Tuesday, December 06, 2005

Dickie's Quickies

Christopher Hitchens writing in Slate on the administration hiring a group to produce "positive" news stories in Iraq (keep in mind, Hitchens supports the war):

It is, anyway, not so much a matter of fooling people as of insulting them. The prostitute journalist is a familiar and well-understood figure in the Middle East, and Saddam Hussein's regime made lavish use of the buyability of the regional press. Now we, too, have hired that clapped-out old floozy, Miss Rosie Scenario, and sent her whoring through the streets. If there was one single thing that gave a certain grandeur to the change of regime in Baghdad, it was the reopening of the free press (with the Communist Party's paper the first one back on the streets just after the statue fell) and the profusion of satellite dishes, radio stations, and TV programs. There were some crass exceptions—Paul Bremer's decision to close Muqtada Sadr's paper being one of the stupidest and most calamitous decisions—but in general it was something to be proud of. Now any fool is entitled to say that a free Iraqi paper is a mouthpiece, and any killer is licensed to allege that a free Iraqi reporter is a mercenary. A fine day's work. Someone should be fired for it.
Donald Rumsfeld sounding like he's taking on the work of reporting on the war in Iraq himself. Of course, his stories sound pretty much like Miss Rosie's:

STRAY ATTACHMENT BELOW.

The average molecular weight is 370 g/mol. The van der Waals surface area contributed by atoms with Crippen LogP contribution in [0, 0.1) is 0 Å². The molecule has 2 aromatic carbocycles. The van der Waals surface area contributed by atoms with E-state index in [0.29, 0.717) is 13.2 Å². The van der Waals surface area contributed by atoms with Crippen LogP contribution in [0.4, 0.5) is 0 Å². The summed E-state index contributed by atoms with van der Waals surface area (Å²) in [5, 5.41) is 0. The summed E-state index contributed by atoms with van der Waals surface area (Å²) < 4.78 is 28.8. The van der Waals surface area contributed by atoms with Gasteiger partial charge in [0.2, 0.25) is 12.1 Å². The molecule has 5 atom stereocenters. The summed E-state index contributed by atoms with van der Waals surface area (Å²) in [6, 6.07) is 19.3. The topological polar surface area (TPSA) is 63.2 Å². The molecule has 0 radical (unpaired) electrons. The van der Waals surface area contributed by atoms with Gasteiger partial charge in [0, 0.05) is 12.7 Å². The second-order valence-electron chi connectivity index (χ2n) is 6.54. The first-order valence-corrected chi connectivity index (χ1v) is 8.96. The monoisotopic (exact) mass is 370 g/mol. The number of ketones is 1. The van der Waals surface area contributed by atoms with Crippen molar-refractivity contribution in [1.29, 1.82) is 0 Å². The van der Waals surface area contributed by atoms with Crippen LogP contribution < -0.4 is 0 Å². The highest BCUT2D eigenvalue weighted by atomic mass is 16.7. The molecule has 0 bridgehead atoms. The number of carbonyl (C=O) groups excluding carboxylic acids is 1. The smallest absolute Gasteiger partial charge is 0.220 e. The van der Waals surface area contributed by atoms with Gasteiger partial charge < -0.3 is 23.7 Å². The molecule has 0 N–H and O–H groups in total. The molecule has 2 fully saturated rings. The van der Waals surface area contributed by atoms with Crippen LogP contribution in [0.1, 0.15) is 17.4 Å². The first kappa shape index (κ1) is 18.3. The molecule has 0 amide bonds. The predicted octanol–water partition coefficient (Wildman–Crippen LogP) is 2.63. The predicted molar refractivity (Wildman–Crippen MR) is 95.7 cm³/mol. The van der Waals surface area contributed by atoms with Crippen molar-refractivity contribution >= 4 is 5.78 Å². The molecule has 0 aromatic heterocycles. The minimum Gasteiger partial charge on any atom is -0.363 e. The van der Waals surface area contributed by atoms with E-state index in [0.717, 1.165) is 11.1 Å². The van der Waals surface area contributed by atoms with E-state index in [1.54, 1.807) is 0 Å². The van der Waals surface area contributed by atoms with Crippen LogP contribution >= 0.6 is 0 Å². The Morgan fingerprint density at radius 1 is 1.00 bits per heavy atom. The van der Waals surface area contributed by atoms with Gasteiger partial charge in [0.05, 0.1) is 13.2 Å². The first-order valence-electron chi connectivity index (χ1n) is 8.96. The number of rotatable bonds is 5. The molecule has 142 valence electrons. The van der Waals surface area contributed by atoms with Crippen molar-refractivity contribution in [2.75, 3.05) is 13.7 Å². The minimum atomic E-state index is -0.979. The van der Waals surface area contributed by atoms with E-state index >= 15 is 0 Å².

Rumsfeld, speaking at Johns Hopkins University's School of Advanced International Studies in Washington, delivered a blistering attack on the U.S. media, saying that in the present 24-hour news cycle, events in Iraq can be reported too quickly and without context.

He said there was a "jarring contrast between what the American people are reading and hearing about Iraq and the views of the Iraqi people." The Iraqi people and the U.S. military deployed in the country, he said, were optimistic about the progress of the war there.
And for something completely different, a couple of workers monitoring the CCTV system in England decided to turn their cameras away from boring city streets and buildings in the night and turn them towards something far more to their interests: a woman undressing, bathing, and going to the toilet. The bad news is that these blokes did this and who doesn't believe there are more out there? The good news is that the managers of the system do believe that such idiots exist and they installed a monitoring system on them and that's how these guys were caught.

1 comment:

Scott said...

I'd say it is close to accurate if change the word context to spin.
"...events in Iraq can be reported too quickly and without spin."